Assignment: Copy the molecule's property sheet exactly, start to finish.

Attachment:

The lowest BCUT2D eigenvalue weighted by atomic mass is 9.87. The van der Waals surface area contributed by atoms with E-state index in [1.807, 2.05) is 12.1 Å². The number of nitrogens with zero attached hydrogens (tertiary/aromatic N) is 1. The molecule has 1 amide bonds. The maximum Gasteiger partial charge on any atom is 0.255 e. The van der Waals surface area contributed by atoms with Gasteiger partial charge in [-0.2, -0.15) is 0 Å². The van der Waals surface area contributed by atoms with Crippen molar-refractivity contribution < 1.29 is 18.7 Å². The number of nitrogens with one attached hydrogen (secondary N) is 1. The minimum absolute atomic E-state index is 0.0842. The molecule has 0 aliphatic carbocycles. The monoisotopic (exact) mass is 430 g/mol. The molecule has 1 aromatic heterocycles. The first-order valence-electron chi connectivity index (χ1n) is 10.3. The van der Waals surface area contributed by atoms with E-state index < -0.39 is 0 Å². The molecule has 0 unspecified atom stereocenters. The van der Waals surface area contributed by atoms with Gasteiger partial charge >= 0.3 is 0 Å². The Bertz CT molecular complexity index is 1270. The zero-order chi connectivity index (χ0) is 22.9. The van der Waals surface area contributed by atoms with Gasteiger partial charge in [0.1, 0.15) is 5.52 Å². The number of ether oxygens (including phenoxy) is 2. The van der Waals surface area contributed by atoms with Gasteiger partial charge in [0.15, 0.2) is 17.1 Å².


The lowest BCUT2D eigenvalue weighted by atomic mass is 9.87. The van der Waals surface area contributed by atoms with E-state index in [1.807, 2.05) is 12.1 Å². The number of nitrogens with zero attached hydrogens (tertiary/aromatic N) is 1. The molecule has 1 amide bonds. The maximum Gasteiger partial charge on any atom is 0.255 e. The van der Waals surface area contributed by atoms with Gasteiger partial charge in [-0.2, -0.15) is 0 Å². The van der Waals surface area contributed by atoms with Crippen molar-refractivity contribution < 1.29 is 18.7 Å². The number of nitrogens with one attached hydrogen (secondary N) is 1. The minimum absolute atomic E-state index is 0.0842. The molecule has 0 aliphatic carbocycles. The monoisotopic (exact) mass is 430 g/mol. The molecule has 1 aromatic heterocycles. The first-order valence-electron chi connectivity index (χ1n) is 10.3. The van der Waals surface area contributed by atoms with E-state index < -0.39 is 0 Å². The molecule has 0 unspecified atom stereocenters. The van der Waals surface area contributed by atoms with Gasteiger partial charge >= 0.3 is 0 Å². The Bertz CT molecular complexity index is 1270. The zero-order chi connectivity index (χ0) is 22.9. The van der Waals surface area contributed by atoms with Gasteiger partial charge in [0.1, 0.15) is 5.52 Å². The number of ether oxygens (including phenoxy) is 2. The van der Waals surface area contributed by atoms with Gasteiger partial charge in [0.15, 0.2) is 17.1 Å².